3. Walsh, N. P., & Oliver, S. J. (2016). Exercise, immune function and respiratory infection: An update on the influence of training and environmental stress. Immunology and cell biology, 94(2), 132-139.

  4. Chubak, J., et al (2006). Moderate-intensity exercise reduces the incidence of colds among postmenopausal women. The American journal of medicine, 119(11), 937-942.

  5. Akimoto, T. et al (2003). Effects of 12 months of exercise training on salivary secretory IgA levels in elderly subjects. British journal of sports medicine, 37(1), 76-79.

  6. Nieman, C., D., Johanssen, L. M., & Lee, J. W. (1989). Infectious episodes in runners before and after a roadrace. The Journal of sports medicine and physical fitness, 29(3), 289-296.

  7. Nieman, D. C. (1995). Upper respiratory tract infections and exercise. Thorax, 50(12), 1229-1231.

  8. Campbell, J. P., & Turner, J. E. (2018). Debunking the myth of exercise-induced immune suppression: redefining the impact of exercise on immunological health across the lifespan. Frontiers in immunology, 9, 648.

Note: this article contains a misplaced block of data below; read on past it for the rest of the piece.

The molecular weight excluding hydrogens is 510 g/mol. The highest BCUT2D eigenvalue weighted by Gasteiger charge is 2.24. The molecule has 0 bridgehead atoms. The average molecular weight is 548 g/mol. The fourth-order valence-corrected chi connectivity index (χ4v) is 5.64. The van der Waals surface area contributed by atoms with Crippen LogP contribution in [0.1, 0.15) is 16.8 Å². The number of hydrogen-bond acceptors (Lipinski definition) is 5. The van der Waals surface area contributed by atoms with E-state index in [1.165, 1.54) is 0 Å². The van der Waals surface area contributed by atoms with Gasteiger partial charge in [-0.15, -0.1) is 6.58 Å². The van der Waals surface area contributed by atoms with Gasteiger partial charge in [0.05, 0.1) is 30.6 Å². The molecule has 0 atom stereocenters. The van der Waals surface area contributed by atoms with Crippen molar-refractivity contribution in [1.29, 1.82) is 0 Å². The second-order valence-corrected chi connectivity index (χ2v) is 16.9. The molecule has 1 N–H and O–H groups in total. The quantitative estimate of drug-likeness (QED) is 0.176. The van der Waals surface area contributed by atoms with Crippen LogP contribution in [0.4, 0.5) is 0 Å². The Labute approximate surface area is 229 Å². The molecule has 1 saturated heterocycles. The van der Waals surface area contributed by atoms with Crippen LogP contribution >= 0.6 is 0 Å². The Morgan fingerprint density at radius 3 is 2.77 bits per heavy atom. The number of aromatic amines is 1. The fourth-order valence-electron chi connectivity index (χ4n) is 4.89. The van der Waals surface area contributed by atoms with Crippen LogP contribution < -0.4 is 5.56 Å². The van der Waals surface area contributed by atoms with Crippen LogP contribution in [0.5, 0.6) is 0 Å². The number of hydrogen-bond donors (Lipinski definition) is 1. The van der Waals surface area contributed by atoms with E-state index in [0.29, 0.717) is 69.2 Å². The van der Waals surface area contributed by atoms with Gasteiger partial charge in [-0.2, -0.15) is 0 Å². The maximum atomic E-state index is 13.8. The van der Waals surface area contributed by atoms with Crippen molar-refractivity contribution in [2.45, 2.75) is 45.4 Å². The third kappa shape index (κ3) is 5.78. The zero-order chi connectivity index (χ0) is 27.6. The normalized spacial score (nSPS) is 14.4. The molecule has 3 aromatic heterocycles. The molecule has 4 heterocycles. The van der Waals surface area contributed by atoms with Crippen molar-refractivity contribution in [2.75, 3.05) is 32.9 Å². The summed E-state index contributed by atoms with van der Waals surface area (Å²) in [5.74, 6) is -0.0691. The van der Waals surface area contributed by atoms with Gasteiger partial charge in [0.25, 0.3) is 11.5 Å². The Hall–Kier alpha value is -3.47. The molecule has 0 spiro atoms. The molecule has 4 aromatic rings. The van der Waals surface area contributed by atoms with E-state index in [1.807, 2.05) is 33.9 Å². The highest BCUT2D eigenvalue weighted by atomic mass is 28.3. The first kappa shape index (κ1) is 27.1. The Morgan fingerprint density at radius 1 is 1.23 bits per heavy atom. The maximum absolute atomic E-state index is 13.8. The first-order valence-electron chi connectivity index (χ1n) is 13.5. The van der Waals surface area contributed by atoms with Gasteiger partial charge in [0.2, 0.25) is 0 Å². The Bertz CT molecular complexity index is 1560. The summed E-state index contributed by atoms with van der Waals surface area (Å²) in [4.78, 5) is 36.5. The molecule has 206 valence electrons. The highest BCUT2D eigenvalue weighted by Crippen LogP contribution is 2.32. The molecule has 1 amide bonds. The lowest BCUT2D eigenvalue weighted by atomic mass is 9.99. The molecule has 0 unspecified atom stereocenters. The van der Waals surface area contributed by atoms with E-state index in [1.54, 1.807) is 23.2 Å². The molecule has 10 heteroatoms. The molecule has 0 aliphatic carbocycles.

9. Nieman, D. C. (2012). Clinical implications of exercise immunology. Journal of Sport and Health Science, 1(1), 12-17.

  10. Cohen, S., Tyrrell, D. A., & Smith, A. P. (1993). Negative life events, perceived stress, negative affect, and susceptibility to the common cold. Journal of personality and social psychology, 64(1), 131.

  11. Bishop, N. C., Blannin, A. K., Walsh, N. P., Robson, P. J., & Gleeson, M. (1999). Nutritional aspects of immunosuppression in athletes. Sports Medicine, 28(3), 151-176.

  12. Edwards, J. P., Walsh, N. P., Diment, P. C., & Roberts, R. (2018). Anxiety and perceived psychological stress play an important role in the immune response after exercise. Exerc Immunol Rev, 24, 26-34.

  13. Gleeson, M., & Walsh, N. P. (2012). The BASES expert statement on exercise, immunity, and infection. Journal of sports sciences, 30(3), 321-324.

  14. Peake, J. M., Neubauer, O., Walsh, N. P., & Simpson, R. J. (2017). Recovery of the immune system after exercise. Journal of Applied Physiology, 122(5), 1077-1087.

  15. Nieman, D. C., & Wentz, L. M. (2019). The compelling link between physical activity and the body's defense system. Journal of sport and health science, 8(3), 201-217.

10 views0 comments

Recent Posts

See All

コメント


bottom of page